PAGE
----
Tuesday, February 24, 2009

Two Billion Cars: Driving Toward Sustainability
Daniel Sperling & Deborah Gordon
Oxford University Press

John Knechtel, editor
Alphabet City Media/The MIT Press

To be properly shocked by the idea of two billion cars in the world in 20 years, you need to know that at present there are one billion. How can the planet sustain such growth at a time when cutting back on fossil fuel pollution--and possibly on energy use in general--is crucial?

Perhaps surprisingly, the authors don't emphasize slowing the growth in the number of cars, but in their vision of "Futurama III" (following the car-intensive visions promoted in the General Motors Futurama displays at the New York World's Fairs of 1939 and 1964) for the transportation world of 2050, people will use different kinds of cars in different ways, as well as a mix of transportation vehicles, not necessarily privately owned but thanks in part to computer power, always available. "A typical traveler might use one form of tranportation or mobility service one day and another the next, depending on the nature of the errand, time available, distance, weather and traffic conditions, and personal considerations." And of course they will all be zero emission vehicles.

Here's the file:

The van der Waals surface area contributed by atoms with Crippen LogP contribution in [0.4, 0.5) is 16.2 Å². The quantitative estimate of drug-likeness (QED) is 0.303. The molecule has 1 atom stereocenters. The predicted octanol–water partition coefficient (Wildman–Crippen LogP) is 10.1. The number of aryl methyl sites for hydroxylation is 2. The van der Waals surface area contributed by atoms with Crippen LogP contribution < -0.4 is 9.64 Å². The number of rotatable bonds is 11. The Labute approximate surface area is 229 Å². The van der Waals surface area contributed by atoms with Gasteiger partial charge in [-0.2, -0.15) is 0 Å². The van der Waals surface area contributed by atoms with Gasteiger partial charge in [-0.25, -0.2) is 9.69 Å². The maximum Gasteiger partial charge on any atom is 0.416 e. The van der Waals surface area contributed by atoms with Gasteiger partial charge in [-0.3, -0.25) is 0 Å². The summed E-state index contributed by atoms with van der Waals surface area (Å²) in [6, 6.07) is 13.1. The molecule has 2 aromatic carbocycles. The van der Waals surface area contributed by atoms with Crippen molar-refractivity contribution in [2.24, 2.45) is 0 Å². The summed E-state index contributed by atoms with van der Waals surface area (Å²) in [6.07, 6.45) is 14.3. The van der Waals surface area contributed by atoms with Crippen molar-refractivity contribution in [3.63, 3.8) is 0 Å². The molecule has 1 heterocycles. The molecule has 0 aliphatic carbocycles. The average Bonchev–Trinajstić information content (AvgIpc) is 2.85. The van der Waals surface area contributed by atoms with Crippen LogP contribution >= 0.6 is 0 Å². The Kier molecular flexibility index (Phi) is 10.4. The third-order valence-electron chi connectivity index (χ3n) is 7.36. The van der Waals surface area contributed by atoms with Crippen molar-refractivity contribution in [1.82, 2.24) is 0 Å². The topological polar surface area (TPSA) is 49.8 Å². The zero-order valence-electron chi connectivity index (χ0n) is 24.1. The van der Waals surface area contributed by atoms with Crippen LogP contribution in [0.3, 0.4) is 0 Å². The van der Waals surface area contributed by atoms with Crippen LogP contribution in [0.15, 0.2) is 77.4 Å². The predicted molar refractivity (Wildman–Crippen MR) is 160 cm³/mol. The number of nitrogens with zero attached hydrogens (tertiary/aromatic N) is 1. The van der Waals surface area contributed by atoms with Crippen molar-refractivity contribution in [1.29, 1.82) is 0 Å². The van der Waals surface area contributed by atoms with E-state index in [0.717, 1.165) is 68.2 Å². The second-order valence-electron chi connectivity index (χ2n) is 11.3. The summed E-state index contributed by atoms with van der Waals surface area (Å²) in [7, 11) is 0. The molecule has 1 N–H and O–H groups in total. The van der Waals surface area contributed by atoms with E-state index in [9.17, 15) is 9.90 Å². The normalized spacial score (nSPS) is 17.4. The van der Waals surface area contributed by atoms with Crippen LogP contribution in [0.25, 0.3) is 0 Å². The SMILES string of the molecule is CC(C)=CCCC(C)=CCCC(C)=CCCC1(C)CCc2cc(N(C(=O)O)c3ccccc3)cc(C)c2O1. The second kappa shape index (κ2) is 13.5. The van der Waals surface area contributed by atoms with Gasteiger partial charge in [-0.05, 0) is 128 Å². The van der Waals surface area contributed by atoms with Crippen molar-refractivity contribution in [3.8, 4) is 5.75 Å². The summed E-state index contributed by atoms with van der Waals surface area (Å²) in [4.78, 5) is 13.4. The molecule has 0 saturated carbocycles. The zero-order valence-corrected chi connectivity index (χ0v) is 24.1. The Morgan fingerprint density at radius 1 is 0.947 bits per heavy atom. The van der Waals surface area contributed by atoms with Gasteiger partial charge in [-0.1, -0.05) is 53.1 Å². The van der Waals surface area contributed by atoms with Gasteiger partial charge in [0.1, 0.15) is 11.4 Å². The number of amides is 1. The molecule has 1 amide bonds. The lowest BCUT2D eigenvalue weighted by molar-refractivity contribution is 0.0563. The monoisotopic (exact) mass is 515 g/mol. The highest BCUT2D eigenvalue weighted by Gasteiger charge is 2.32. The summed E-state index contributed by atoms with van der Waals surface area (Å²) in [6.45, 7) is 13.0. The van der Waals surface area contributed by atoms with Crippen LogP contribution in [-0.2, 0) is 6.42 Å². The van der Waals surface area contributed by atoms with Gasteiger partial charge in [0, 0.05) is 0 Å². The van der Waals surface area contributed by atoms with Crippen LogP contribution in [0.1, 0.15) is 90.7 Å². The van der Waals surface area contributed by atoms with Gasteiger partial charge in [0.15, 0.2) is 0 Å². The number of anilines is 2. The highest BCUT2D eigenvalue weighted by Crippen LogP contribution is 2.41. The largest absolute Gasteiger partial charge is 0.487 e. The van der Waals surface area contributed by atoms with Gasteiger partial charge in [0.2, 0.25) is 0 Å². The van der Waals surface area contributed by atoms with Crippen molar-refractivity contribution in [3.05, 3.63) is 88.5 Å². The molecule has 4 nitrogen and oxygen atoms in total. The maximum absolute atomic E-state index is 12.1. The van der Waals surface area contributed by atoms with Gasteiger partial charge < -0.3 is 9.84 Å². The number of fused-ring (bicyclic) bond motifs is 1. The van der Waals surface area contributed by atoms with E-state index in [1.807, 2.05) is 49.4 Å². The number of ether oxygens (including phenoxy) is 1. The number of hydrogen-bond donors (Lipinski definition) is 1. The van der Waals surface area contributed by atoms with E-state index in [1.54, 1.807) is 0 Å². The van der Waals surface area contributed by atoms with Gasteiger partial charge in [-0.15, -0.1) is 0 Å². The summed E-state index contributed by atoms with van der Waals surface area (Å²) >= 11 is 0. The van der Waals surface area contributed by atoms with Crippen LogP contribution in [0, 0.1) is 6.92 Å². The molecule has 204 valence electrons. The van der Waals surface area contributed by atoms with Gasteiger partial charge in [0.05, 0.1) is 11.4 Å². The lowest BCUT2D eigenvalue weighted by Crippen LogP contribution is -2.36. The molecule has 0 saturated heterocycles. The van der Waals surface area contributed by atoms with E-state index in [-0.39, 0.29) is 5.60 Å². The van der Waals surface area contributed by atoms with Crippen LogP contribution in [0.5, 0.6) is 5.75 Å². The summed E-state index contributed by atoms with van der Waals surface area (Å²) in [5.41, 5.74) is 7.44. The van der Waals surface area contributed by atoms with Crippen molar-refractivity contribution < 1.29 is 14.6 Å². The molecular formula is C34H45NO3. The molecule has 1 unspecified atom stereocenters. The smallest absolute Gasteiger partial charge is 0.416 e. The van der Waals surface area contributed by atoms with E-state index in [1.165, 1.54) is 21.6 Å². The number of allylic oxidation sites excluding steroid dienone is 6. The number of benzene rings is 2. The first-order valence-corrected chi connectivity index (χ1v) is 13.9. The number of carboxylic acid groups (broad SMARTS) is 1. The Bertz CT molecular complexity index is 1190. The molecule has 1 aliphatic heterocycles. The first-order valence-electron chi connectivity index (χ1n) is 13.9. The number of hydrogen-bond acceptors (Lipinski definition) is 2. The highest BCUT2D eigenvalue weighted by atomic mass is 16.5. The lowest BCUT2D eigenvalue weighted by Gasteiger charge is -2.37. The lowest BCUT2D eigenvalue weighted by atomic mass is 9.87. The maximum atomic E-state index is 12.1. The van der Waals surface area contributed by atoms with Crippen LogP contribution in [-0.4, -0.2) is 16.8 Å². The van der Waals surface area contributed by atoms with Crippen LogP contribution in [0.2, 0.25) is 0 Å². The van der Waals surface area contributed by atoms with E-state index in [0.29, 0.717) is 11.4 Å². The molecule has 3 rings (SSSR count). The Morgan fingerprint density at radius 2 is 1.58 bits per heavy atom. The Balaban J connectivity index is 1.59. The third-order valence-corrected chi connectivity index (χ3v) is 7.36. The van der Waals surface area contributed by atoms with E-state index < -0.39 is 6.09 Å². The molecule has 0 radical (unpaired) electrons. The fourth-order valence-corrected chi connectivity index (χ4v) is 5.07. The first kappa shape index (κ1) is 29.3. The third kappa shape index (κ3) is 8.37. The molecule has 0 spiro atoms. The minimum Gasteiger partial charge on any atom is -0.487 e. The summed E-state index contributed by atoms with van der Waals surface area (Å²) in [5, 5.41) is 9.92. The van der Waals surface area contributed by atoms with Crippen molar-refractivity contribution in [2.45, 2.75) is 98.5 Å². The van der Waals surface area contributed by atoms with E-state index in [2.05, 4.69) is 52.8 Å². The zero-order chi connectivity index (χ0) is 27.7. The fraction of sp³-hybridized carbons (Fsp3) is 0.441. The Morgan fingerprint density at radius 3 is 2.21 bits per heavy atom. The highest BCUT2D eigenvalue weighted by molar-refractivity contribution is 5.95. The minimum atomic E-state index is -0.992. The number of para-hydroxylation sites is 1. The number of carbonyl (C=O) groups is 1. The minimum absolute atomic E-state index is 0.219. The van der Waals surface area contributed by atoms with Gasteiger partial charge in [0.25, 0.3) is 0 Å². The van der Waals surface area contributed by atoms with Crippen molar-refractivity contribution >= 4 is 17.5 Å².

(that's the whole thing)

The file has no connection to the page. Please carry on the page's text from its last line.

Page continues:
This vision follows a succinct, crisply written but still thorough summary of recent transportation and fossil fuel history, which makes this a valuable handbook on these issues. As for policy, the authors have definite and clearly stated views on what will work and what won't in energy and climate crisis efforts, which add informed opinion to ongoing debates. All together, Two Billion Cars is an exceptionally clear and useful book.

Fuel is a mini-anthology of writings plus photos and illustrations. It also emphasizes mixed modes of transportation and "energy pluralism," while being perhaps even more aggressive in stating the need to change quickly from dependence on oil, and the practical difficulties of doing so.

The essays are a combination of pretty specific case studies and more general summaries, which is a good mix. As a physical book, however, this volume confuses me. It's heavily illustrated with photos, drawings, charts, maps, etc. but they don't seem particularly striking or useful to me (but then, I'm not a chart and graph person, let alone a fan of schematics) and the book is an odd size for an illustration-heavy tome--small and fat--and the binding works against being able to easily see the illustrations, or even keep the book open.

This might just be a question of style, and it doesn't grab me but it might be just the thing for others. The essays, though uneven, are mostly pertinent and sometimes provocative.

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